Designer Michiel van der Kley has been experimenting with 3D printers for a couple of years, but his amazing Project EGG was only just unveiled during Dutch Design Week 2014. Made from biodegradable plastic, this poetic pavilion embodies a new way of creating and collaborating using open-source machines and the power of the Internet. Featuring 4,760 uniquely shaped stones, this sculptural cocoon is the largest desktop 3D-printed art project co-created by people from all over the world.
The fantastic Project EGG was made possible thanks to a few 3D printing machines, an enthusiastic community and the great collaborative idea behind it. Inspired by the fact that “most large things are often made from a collection of small things,” the Dutch designer created the pavilion, which wasn’t limited by the printers’ size. Using social networks and the power of the internet, people from all over the world — from Australia to Croatia — printed a stone, added their name and sent it over to the artist in Eindhoven.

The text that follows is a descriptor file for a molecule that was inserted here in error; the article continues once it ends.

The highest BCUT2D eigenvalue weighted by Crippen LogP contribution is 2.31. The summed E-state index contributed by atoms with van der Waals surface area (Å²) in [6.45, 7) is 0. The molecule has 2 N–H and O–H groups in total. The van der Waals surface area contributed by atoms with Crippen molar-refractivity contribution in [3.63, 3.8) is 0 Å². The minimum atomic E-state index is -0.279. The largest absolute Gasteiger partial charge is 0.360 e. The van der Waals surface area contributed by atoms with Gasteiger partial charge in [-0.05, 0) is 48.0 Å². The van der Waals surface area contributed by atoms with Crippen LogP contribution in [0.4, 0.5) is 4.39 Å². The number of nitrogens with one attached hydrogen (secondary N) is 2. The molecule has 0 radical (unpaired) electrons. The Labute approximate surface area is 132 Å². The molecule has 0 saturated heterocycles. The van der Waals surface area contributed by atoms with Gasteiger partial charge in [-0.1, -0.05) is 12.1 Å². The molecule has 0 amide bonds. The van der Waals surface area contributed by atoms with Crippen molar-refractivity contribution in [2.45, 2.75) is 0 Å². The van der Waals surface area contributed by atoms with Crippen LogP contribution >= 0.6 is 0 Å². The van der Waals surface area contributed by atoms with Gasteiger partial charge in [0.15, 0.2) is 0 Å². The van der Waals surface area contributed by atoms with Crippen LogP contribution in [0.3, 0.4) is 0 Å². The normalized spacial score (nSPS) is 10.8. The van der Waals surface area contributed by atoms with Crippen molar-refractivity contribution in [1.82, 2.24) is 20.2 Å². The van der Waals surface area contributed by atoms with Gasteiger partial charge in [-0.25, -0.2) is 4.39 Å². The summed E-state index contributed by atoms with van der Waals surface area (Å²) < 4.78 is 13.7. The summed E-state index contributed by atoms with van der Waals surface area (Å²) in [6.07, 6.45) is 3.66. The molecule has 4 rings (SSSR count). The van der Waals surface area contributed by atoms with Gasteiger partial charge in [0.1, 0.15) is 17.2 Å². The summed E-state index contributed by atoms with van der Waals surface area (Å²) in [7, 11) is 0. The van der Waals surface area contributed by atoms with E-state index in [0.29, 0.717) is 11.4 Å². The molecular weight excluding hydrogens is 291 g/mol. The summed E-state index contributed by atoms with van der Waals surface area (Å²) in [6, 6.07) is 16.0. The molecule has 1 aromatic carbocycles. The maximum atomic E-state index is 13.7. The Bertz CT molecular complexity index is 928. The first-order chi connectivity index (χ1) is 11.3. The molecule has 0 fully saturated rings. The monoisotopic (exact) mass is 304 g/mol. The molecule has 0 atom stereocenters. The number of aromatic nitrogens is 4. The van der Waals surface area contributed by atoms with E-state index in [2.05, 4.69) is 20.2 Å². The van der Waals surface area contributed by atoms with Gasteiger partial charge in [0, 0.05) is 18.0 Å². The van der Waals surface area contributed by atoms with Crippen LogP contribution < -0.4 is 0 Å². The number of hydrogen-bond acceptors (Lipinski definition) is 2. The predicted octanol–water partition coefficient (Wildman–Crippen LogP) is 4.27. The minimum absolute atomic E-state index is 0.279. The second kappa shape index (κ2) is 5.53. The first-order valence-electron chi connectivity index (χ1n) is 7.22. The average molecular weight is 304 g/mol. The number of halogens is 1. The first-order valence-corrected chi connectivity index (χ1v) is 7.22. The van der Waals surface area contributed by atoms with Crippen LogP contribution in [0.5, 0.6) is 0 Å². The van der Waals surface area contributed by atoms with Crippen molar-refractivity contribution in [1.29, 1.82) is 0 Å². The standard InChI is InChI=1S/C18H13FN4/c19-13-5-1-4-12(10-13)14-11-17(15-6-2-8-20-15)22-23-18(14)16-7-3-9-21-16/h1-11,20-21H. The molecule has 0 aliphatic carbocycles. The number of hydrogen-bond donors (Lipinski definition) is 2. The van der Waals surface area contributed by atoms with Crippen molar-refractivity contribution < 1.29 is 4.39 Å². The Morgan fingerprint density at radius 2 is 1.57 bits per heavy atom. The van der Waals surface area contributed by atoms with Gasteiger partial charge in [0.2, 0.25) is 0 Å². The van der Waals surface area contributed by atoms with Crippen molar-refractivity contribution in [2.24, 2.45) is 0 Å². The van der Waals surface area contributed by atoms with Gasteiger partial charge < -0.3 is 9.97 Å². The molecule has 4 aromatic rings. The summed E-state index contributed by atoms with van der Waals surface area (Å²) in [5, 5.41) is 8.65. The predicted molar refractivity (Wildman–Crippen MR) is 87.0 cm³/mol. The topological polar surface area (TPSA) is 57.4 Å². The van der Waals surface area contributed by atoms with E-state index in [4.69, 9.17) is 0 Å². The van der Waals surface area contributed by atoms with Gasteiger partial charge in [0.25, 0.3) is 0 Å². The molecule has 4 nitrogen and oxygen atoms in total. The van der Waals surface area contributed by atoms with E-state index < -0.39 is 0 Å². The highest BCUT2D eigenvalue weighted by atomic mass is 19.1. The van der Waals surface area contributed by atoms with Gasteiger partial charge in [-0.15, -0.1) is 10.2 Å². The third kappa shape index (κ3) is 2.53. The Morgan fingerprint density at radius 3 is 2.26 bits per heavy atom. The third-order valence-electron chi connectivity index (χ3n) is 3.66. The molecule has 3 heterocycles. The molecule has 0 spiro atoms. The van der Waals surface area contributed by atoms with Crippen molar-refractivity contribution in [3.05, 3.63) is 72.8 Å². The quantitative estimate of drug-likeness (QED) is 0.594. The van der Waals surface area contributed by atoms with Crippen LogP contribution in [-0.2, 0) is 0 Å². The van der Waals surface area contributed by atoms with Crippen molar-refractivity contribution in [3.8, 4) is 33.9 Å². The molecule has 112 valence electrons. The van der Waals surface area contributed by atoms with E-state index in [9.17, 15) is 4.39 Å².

The result is spectacular and collaborative, with an egg-shaped pavilion made from 4,760 uniquely shaped stones. Measuring 16 x 13 x 20 foot, the organic structure is the largest 3D-printed community art project in the world so far. Made from re-usable and biodegradable PLA, it invites festivalgoers to enter it and be inundated by the play of light and shade, discovering up to 100 different shades of white within the large empty space.
Photos by Michiel van der Kley